These reserves changed fast into training ground for Aboriginal children to become servants for the rich white society. The protection board planned to remove Aboriginal children from their families in the reserves and place them under the control of white employers. These children were never allowed to return home. The white society thought that this would be in the best interest of the child.

Aboriginal girls were sent to foster homes and trained to become servants. In this time there did not exist any rules or regulations for the treatment of Aboriginal children. Most removed Aboriginal girls ended up in Sydney working for the middle class white people.

This separation started around 1885 and was not stopped in some states until the 1970s. Nearly every Aboriginal family has been affected in some way by this.

 

Other cases took place in South Africa and India in the last century during the “Apartheit”. The white minority oppressed the “black” majority. They were denied to take part in the government or have well paid jobs. They had to travel in special sections of buses and trains, had to eat in special sections of restaurants and bars and were not allowed to use the same sidewalks as the whites.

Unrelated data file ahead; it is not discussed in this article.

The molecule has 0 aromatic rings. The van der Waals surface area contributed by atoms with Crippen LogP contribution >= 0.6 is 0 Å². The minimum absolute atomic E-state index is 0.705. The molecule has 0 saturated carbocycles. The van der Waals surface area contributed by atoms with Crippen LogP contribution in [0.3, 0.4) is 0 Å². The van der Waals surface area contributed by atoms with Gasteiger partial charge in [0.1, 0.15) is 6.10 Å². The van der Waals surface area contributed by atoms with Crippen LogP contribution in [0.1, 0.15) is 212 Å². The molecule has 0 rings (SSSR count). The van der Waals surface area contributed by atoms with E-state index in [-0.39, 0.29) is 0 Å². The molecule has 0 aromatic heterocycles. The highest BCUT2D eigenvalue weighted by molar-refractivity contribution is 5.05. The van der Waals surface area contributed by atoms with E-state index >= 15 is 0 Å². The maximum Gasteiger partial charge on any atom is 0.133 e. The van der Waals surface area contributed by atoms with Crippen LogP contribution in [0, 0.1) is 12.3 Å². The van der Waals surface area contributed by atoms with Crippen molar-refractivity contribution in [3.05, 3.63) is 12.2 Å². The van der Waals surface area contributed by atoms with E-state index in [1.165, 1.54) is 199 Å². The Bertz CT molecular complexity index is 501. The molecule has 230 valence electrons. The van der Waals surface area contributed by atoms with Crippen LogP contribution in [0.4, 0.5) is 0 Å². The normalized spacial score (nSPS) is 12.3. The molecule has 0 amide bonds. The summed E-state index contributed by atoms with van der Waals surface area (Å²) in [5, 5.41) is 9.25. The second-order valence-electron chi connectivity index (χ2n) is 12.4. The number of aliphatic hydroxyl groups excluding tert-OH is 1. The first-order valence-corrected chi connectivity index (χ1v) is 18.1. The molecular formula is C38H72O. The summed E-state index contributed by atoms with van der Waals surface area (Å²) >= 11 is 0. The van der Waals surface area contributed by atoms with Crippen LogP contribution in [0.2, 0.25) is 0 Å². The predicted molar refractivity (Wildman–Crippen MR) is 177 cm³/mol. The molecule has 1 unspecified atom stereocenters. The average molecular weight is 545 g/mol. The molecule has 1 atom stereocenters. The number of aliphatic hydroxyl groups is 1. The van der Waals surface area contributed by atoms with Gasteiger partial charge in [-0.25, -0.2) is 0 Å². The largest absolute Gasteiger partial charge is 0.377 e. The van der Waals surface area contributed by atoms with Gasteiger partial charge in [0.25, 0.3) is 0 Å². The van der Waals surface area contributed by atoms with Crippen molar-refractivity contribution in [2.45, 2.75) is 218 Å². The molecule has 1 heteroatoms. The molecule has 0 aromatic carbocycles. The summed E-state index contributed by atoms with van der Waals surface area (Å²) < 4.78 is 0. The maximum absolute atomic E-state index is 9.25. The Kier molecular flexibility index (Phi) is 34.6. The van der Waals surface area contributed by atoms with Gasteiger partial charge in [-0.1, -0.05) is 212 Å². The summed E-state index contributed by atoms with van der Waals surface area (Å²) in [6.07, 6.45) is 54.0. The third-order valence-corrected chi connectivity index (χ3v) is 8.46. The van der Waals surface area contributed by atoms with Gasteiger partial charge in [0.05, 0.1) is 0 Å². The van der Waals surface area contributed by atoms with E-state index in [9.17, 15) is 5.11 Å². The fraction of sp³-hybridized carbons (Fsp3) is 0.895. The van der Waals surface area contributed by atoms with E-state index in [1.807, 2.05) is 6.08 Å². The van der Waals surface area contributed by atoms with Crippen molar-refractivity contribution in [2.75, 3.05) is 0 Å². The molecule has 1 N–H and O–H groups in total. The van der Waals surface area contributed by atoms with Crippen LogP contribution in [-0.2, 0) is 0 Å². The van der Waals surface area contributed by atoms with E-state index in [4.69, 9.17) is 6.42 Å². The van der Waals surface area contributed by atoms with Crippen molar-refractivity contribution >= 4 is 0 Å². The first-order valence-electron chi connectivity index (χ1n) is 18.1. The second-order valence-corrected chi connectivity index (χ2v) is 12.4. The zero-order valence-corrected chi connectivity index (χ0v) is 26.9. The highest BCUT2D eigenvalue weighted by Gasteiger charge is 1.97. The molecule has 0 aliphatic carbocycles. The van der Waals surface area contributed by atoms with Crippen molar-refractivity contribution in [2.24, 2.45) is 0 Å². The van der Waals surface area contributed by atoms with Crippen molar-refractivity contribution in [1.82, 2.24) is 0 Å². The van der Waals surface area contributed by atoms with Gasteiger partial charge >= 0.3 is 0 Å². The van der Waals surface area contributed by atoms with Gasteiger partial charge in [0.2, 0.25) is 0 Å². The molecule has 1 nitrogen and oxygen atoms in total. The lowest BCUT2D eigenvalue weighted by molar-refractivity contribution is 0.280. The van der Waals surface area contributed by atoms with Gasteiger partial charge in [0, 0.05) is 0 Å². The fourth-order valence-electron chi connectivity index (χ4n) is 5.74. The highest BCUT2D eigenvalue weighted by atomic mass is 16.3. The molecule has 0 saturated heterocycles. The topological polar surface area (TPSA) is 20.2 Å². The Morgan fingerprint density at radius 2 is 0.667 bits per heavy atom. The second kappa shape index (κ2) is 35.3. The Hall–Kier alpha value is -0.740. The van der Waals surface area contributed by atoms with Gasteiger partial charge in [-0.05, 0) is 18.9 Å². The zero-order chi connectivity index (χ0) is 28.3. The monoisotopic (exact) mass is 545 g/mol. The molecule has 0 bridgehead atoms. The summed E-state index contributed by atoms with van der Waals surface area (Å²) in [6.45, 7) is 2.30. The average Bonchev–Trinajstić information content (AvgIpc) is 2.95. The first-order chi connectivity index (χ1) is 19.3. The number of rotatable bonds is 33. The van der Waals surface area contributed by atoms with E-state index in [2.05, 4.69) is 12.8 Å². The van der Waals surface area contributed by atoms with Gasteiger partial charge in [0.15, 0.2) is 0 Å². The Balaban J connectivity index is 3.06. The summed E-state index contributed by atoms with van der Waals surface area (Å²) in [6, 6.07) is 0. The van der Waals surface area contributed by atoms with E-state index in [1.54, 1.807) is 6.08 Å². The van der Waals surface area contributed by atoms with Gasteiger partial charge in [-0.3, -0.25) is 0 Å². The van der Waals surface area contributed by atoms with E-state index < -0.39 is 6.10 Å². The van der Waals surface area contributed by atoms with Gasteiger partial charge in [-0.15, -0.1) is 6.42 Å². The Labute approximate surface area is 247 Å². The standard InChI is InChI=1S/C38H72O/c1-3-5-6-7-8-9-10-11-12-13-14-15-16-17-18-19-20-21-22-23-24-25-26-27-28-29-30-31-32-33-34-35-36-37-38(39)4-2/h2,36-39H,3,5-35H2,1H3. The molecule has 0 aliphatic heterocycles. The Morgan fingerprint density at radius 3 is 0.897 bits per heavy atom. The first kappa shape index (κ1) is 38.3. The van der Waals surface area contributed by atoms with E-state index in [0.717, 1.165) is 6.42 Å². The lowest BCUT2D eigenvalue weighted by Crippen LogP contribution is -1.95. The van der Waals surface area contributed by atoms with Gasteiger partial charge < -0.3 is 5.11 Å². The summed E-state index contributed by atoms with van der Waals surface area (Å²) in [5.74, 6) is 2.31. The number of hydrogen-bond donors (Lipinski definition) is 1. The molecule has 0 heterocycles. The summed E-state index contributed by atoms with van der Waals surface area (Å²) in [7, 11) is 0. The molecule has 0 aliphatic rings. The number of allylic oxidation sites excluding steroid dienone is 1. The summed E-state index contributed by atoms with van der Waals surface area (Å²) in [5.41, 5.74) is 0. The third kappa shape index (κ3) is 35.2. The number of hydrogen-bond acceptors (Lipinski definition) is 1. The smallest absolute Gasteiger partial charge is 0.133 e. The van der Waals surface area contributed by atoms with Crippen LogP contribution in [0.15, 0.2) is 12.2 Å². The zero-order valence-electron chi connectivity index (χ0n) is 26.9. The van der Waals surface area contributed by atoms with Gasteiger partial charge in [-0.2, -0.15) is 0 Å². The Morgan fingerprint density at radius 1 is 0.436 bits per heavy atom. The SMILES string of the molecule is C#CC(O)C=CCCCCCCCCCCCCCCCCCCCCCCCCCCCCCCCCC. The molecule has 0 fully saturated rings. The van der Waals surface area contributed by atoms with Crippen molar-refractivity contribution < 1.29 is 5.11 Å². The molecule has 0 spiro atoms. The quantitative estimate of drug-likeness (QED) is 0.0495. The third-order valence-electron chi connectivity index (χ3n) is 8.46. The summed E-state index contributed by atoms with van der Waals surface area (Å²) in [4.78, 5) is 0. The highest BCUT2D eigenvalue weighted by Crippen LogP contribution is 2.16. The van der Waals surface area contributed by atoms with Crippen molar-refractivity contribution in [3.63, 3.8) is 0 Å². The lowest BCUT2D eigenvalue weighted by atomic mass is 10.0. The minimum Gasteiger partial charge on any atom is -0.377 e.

Even today banishment and murder of indigenous people takes place. Nowadays it happens mostly in “3rd world” countries.

 

The rights which were and are violated according to the “Universal Declaration of Human Rights” are:

 

Article 1: “All human beings are born free and equal […] . […] should act towards one another in a spirit of brotherhood.”

 

Article 2: “Everyone is entitled to all rights and freedoms […]without distinction of any kind, such as race, colour, sex, language, religion, political or other opinion, […], birth or other status. […]”

 

Article 3: “Everyone has the right to life, liberty and security of person”

 

Article 4: “ No[body] shall be held in slavery or servitude; […]”

 

Article 21: “Everyone has the right to take part in the government of his country, […]”

 

Article 25: “Motherhood and childhood are entitled to special care and assistance. All children, […], shall enjoy the same social protection.”

 

Article 26: “Everyone has the right to education. […]. Parents have a prior right to choose the kind of education that shall be given to their children.”